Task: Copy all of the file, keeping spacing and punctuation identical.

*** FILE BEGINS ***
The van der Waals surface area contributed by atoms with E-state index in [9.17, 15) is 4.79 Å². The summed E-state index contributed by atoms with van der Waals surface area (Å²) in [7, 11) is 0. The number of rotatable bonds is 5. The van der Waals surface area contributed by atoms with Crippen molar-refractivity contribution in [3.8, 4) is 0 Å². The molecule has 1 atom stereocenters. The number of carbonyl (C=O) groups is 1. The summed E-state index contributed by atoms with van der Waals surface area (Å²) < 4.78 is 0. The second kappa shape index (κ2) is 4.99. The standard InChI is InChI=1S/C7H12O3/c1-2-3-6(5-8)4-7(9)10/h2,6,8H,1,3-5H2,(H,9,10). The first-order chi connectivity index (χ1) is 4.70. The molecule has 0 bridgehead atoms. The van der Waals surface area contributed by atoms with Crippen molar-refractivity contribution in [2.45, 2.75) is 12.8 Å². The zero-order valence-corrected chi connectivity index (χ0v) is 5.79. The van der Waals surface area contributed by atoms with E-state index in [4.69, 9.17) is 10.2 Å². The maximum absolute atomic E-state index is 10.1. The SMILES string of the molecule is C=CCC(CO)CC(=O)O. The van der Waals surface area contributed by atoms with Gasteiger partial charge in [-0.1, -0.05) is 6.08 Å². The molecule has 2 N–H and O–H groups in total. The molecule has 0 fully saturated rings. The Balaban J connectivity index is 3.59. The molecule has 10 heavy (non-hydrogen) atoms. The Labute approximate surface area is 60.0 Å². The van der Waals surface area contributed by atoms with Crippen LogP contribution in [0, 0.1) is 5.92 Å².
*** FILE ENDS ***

The van der Waals surface area contributed by atoms with E-state index in [9.17, 15) is 4.79 Å². The summed E-state index contributed by atoms with van der Waals surface area (Å²) in [7, 11) is 0. The number of rotatable bonds is 5. The van der Waals surface area contributed by atoms with Crippen molar-refractivity contribution in [3.8, 4) is 0 Å². The molecule has 1 atom stereocenters. The number of carbonyl (C=O) groups is 1. The summed E-state index contributed by atoms with van der Waals surface area (Å²) < 4.78 is 0. The second kappa shape index (κ2) is 4.99. The standard InChI is InChI=1S/C7H12O3/c1-2-3-6(5-8)4-7(9)10/h2,6,8H,1,3-5H2,(H,9,10). The first-order chi connectivity index (χ1) is 4.70. The molecule has 0 bridgehead atoms. The van der Waals surface area contributed by atoms with Crippen molar-refractivity contribution in [2.45, 2.75) is 12.8 Å². The zero-order valence-corrected chi connectivity index (χ0v) is 5.79. The van der Waals surface area contributed by atoms with E-state index in [4.69, 9.17) is 10.2 Å². The maximum absolute atomic E-state index is 10.1. The SMILES string of the molecule is C=CCC(CO)CC(=O)O. The van der Waals surface area contributed by atoms with Gasteiger partial charge in [-0.1, -0.05) is 6.08 Å². The molecule has 2 N–H and O–H groups in total. The molecule has 0 fully saturated rings. The Balaban J connectivity index is 3.59. The molecule has 10 heavy (non-hydrogen) atoms. The Labute approximate surface area is 60.0 Å². The van der Waals surface area contributed by atoms with Crippen LogP contribution in [0, 0.1) is 5.92 Å².